Housing: Current Problems

BC


December 11, 2019


Urban Indigenous Housing Srategy

Statement on National Urban Indigenous Housing Strategy

In Canada 79.7% of Indigenous Peoples live in urban centres yet an Indigenous Urban Housing strategy has yet to be developed.

Aboriginal Housing Manager Association (AMHA) applauds the Federal government efforts in the National Housing Strategy to address the needs of Metis/First Nations/Inuit groups on a distinction basis, it has failed to recognize the majority and the most vulnerable; the urban Indigenous peoples. As per the Special Rapporteur’s report “states should recognize the right of indigenous peoples to self-determination and that indigenous peoples must be able to influence decisions that affect them in housing and related areas. Indigenous peoples must be meaningfully consulted with a view to obtaining their free, prior and informed consent to all decisions made regarding housing policy, laws and programmes that may affect them.”

“As the newly formed federal government opens parliament, on International Human Rights Day – we share this statement in the sincere hope that urban Indigenous housing conditions and homelessness are prioritized in the federal government’s implementation of the National Housing Strategy, as a matter of human rights and consistent with the UN Declaration of the Rights of Indigenous Peoples.

The public statement written below was created collectively by AHMA, the UN Special Rapporteur on the Right to Housing Leilani Farha, and a variety of Indigenous Housing Leaders from across Canada at a public press conference in Toronto at the Ontario Federation of Indigenous Friendship Centres.

We demand the federal government:

  1. Recognize the right to an adequately resourced National Urban and Rural Indigenous Housing Strategy developed and implemented by urban, rural and northern housing and service providers;
  2. Recognise urban, rural and northern housing and service providers as expressions of Indigenous self-determination, as recognised by the Federal Court of Appeal in Ardoch Algonquin First Nation (Misquadis) and as per articles 4, 21 and 23 of the United Nations Declaration on the Rights of Indigenous Peoples.
  3. Create new legislation, mirroring the rights and accountability framework articulated in the NHSA, which recognises culturally relevant housing as a human right for Indigenous people in urban, rural and northern areas;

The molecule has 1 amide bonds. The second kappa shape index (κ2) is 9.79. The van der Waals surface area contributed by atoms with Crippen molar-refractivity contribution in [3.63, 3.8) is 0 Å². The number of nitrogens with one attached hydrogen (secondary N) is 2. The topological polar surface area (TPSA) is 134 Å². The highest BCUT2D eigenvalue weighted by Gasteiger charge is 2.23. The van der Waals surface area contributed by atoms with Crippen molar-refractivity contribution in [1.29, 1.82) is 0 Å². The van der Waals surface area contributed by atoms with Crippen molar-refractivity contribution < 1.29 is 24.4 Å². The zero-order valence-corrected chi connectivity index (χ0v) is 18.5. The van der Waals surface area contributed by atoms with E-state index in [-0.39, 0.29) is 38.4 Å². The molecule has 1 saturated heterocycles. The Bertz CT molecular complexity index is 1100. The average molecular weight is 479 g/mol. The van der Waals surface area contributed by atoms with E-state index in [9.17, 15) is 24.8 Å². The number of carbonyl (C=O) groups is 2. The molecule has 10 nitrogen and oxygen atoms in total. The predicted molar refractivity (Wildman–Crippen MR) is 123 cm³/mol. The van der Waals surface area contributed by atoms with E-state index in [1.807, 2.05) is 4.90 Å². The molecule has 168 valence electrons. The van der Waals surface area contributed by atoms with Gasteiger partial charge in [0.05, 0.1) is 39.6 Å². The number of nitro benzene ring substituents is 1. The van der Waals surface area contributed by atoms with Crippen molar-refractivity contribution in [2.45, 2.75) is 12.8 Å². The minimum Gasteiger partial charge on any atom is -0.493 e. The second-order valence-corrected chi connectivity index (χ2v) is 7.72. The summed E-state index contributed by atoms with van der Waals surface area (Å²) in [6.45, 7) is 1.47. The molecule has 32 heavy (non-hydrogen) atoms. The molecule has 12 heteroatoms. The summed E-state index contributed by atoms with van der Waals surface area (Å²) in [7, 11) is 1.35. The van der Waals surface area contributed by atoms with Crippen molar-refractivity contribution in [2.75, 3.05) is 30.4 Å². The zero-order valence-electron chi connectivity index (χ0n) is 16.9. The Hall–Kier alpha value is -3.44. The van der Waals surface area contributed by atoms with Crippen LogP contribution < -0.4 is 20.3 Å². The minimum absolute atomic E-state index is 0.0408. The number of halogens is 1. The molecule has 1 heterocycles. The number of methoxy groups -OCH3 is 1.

4. Domesticate and implement the United Nations Declaration on Indigenous Peoples in Canadian law;
  5. Finally, we challenge the newly formed government to meet these four demands in the first 100 days of government.

https://www.ontarioaboriginalhousing.ca/wp-content/uploads/2019/12/Statement-on-National-Urban-Indigenous-Housing-Strategy-11-12.pdf


February 25, 2022


Homelessness

Supreme Court rules against City of Prince George in homelessness case

The BC Assembly of First Nations – is pleased to welcome the recent verdict in Prince George (City) v. Johnny. Once again, the Supreme Court of British Columbia has ruled against the City of Prince George’s attempts to dismantle an encampment, known as “Moccasin Flats,” located within a vacant lot in Prince George. After losing an initial court case in October 2021, which also sought to dismantle Moccasin Flats, the City tried a different legal route – but the result was the same.

Moreover, the most recent ruling affirmed that Prince George’s current shelter availability does not necessarily translate into actual shelter space accessible to encampment residents. The City’s multiple efforts to remove Moccasin Flats before working to address the root cause for such encampments have created additional strain on service providers and inflicted further trauma on unhoused individuals in Prince George, of whom at least 80% are Indigenous.

Additionally, the City’s partial demolition of Moccasin Flats in November 2021 was deemed to be in contravention of the October 2021 Stewart Order, which authorized the encampment to remain in place unless and until the City demonstrated available and accessible housing and daytime facilities. As Justice Coval noted, “this breach inflicted serious harm on vulnerable people.” Furthermore, the City attempted to evade responsibility for this Supreme Court violation by claiming that B.C. Housing had organized and executed the effort. However, the City’s own evidence from their Bylaw Manager stated that Bylaw personnel were involved 

“Targeting the unhoused is unethical, illegal, and ineffective,” continued Regional Chief Teegee. “Encampments are not a long-term solution; however, deliberately removing people’s shelters before providing acceptable housing options is simply cruel. If the City of Prince George is serious about addressing homelessness and advancing reconciliation, then they must drastically change their approach to this complex crisis.”